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"For a while I was nearly forgotten," Licea continues. "You know what they say: Sometimes a pretty face is worth more than the quality of an artist. But I've always loved baseball, and in an orchestra, the singer is the pitcher. The pitcher is the one who must have good control and strength, and to always give his best, the singer has to take care of himself. That's even more important than study and practice. I've always tried to take care of myself so that I can continue to perform well, until I can't perform anymore."
For six decades Licea has continued to sing: It's all he's ever done. Although the version of the Afro-Cuban All Stars coming to St. Louis will not feature some of the better-known Cubans -- Ruben González, Ibrahim Ferrer and Barbarito Torres will all be absent -- Licea will be one of the featured soneros. He'll be joined by Felix Valoy (probably the best singer from the generation of the '70s) and Teresita Garcí a Caturla (the most distinctive singer of the Estrellas de Arieto and a member of Las d'Aida). The All Stars appearing here will also include Yanko Pisaco, Daniel Ramos and Yaure Muñiz on trumpets; Alberto Martënez on trombone; Polo Tamayo on flute; Ricardo Muñoz on bass; Amadito Valdés and Miguel Angá Dí az on percussion; Alfaro on piano; and Juan de Marcos González on tres.
As a result of the merging of traditional and contemporary Cuban dance music, the Afro-Cuban All Stars have no single identifiable sound: From song to song they sound like different Cuban bands altogether, although the rhythmic drive is an irresistible constant, as are the voices of Licea, Ferrer and Caturla. "For me a record is like a novel," Juan de Marcos says. "It has chapters, and each chapter has to be distinct but there also has to be an overall unity." Although recordings by the All-Stars and the rest of the Buena Vista cadre are yet not available for sale in Cuba, González believes they have influenced Cuban culture. "The records are played on the radio, and so everyone knows them. There's been a change in the language of the young music. Too much American influence in Cuban music is not a good thing, just as it would be a bad thing if Cuban music overly influenced American music." The success of the All-Stars albums has allowed González to found his own record label and production company, Ahora, which will be releasing solo projects from Valoy and Licea.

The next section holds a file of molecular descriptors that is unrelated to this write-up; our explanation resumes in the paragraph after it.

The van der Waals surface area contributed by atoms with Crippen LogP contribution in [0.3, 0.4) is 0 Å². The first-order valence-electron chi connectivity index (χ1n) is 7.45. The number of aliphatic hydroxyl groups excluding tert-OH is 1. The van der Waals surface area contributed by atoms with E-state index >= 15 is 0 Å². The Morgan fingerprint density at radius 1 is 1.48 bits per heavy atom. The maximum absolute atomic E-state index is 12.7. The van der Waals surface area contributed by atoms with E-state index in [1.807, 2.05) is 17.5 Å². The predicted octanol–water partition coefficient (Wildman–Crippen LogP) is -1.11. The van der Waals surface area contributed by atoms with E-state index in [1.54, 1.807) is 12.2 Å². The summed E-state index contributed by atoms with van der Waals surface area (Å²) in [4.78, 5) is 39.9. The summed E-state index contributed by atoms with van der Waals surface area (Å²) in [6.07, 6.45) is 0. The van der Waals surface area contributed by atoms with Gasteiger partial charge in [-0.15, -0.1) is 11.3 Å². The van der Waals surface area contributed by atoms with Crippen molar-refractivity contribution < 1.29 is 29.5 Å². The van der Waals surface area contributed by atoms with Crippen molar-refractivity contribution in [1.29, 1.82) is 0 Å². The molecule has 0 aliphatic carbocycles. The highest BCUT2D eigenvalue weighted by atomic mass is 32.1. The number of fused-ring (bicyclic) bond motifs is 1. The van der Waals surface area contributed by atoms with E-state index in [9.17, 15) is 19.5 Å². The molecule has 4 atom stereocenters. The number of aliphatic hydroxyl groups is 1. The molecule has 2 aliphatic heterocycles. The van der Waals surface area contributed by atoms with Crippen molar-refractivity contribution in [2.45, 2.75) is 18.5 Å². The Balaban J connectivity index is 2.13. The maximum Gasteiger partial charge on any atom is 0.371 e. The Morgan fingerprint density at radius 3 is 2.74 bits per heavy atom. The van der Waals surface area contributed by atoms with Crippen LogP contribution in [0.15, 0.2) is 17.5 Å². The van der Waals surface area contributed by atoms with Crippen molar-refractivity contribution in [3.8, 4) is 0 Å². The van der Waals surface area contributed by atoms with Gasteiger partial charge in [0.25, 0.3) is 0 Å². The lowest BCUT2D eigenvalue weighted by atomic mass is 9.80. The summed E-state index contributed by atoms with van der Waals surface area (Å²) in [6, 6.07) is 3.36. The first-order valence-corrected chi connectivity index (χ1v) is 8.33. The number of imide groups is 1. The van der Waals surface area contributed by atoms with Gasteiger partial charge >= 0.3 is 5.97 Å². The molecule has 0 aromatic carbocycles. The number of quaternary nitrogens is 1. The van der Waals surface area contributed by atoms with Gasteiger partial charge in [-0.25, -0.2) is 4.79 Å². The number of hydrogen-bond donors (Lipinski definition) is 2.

Midway through the All Stars' most recent recording, González makes the band's only direct political gesture. The song "Reconciliation" includes an opening verse that will ring true for any Cuban, or for anyone who has tasted exile and separation:
You went to find another life Dreaming of a triumphant return But incomprehension threw down her veil And we couldn't understand
"This song has no specific political objective," González emphasizes. "Politics don't interest me. But in the case of Elian González, for instance, I think like any intelligent person: If the mother has died, the father then must have the rights to the child. It's all become a political game, and the child has suffered for it. This song 'Reconciliation' is really just a call to conscience for the Cubans in Havana and in Miami. We've passed through more than 40 years of political problems, and what good has it done any of us?"
The music of the Afro-Cuban All Stars -- their guajiras, sones, son montunos, danzones and mambos -- is music made for dancing and for experiencing live, in the flesh and blood, in the full presence of the personalities and histories of its greatest practitioners. For one night in St. Louis, the Afro-Cuban All Stars will provide that opportunity. It's the chance of a lifetime, for audience and musicians alike. "I don't have words for these feelings in my heart," Licea says, his voice flooding with the love he has for performing, "or the way I feel about coming to this country and singing for the people here. Because we sing and play collectively and always from the heart, the music will reach the public; if you sing mechanically, it will never work."
The Afro-Cuban All Stars play Wednesday, April 5, at Powell Symphony Hall.